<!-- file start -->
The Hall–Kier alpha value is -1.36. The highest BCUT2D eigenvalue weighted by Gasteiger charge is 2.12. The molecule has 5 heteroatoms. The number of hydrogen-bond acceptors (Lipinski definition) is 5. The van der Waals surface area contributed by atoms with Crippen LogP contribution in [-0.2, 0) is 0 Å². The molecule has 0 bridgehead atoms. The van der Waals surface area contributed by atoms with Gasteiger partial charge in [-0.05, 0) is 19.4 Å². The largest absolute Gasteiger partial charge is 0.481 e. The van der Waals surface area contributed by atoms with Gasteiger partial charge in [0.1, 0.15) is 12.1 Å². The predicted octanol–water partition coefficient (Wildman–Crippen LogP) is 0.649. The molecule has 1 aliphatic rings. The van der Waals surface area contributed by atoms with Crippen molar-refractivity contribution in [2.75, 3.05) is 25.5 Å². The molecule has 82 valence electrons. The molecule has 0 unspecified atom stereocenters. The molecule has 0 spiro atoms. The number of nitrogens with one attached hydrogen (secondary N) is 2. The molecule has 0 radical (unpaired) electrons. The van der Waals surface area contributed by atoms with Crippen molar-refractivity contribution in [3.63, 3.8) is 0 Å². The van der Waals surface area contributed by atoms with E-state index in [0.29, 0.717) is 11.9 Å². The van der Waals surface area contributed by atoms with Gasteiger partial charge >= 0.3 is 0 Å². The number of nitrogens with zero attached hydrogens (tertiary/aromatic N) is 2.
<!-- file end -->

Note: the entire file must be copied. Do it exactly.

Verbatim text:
The Hall–Kier alpha value is -1.36. The highest BCUT2D eigenvalue weighted by Gasteiger charge is 2.12. The molecule has 5 heteroatoms. The number of hydrogen-bond acceptors (Lipinski definition) is 5. The van der Waals surface area contributed by atoms with Crippen LogP contribution in [-0.2, 0) is 0 Å². The molecule has 0 bridgehead atoms. The van der Waals surface area contributed by atoms with Gasteiger partial charge in [-0.05, 0) is 19.4 Å². The largest absolute Gasteiger partial charge is 0.481 e. The van der Waals surface area contributed by atoms with Gasteiger partial charge in [0.1, 0.15) is 12.1 Å². The predicted octanol–water partition coefficient (Wildman–Crippen LogP) is 0.649. The molecule has 1 aliphatic rings. The van der Waals surface area contributed by atoms with Crippen molar-refractivity contribution in [2.75, 3.05) is 25.5 Å². The molecule has 82 valence electrons. The molecule has 0 unspecified atom stereocenters. The molecule has 0 spiro atoms. The number of nitrogens with one attached hydrogen (secondary N) is 2. The molecule has 0 radical (unpaired) electrons. The van der Waals surface area contributed by atoms with Crippen molar-refractivity contribution in [3.63, 3.8) is 0 Å². The van der Waals surface area contributed by atoms with E-state index in [0.29, 0.717) is 11.9 Å². The van der Waals surface area contributed by atoms with Gasteiger partial charge >= 0.3 is 0 Å². The number of nitrogens with zero attached hydrogens (tertiary/aromatic N) is 2.